To most people, lions are symbolic of Africa. However, in one forest on another continent, the Asian lion has made its last stand. Once upon a time, lions roamed in large numbers across a vast swath of Europe and Asia. But hunting and habitat destruction have greatly reduced their numbers. Gir Forest National Park in the state of Gujarat, India, is the last stronghold of the Asian lion. There are only about 200 left in the wild. On a trip to India in January, I decided to visit Gir to see these elusive Asian lions and the deer, wild boars, monkeys, and peacocks that inhabit the forest.
I traveled by car from Ahmedabad, the former capital of Gujarat, and stayed in a hotel on the outskirts of the forest. The evening was spent talking to the inhabitants of the local village and making arrangements for a safari the following day.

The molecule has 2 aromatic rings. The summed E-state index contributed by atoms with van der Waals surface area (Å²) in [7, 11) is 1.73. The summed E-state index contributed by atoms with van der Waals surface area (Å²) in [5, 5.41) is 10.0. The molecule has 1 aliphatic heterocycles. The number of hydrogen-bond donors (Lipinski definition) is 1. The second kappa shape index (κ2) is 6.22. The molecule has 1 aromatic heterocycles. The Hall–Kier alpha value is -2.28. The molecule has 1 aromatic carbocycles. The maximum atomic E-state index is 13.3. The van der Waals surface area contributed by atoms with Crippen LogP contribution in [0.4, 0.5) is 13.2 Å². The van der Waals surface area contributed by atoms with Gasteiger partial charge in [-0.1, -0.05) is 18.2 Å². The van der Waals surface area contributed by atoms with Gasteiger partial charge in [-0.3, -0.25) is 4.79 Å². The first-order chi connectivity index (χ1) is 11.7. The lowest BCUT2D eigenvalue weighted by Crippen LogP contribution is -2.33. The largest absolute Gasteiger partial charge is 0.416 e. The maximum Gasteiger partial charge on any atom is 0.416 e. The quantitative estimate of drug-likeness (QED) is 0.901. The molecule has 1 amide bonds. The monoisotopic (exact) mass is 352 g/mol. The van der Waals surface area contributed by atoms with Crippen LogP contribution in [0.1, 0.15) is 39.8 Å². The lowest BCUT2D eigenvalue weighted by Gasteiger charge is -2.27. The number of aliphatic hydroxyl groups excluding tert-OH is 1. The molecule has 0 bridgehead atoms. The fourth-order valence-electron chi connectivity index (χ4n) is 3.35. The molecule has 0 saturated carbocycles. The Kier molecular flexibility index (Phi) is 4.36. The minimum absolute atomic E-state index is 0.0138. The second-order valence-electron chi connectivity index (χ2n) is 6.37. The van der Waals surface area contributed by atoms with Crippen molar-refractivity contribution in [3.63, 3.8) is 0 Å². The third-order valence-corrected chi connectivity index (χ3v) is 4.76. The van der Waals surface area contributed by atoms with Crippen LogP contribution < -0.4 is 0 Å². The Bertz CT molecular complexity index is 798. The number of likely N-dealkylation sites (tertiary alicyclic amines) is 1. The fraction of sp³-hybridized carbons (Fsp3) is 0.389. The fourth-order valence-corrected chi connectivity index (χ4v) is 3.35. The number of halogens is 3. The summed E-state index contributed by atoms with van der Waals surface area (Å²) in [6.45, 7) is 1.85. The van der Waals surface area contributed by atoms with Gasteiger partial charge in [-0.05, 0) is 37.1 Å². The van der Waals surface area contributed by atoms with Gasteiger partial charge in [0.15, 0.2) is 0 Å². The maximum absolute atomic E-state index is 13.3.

Very early in the morning, when the animals are active, I entered the forest in an open Jeep with a driver and a forest guide. It was still dark with a gentle cool breeze. Scent travels far under such conditions, ideal for lions to locate their prey. There was no sound except that of the Jeep engine and the indescribable background noise of the jungle. Every rustle would set our hearts racing.
Gradually, the inky darkness yielded to a glorious dawn. Shafts of golden sunlight filtered through the jungle canopy and lit up patches of the forest floor covered with dry brown leaves. Our ears and eyes strained to catch sound or sight of the lions. After some driving on jungle tracks, we heard muffled roars in the distance. We stopped and listened, senses stretched to the breaking point, trying to gauge the direction and distance of the roars.
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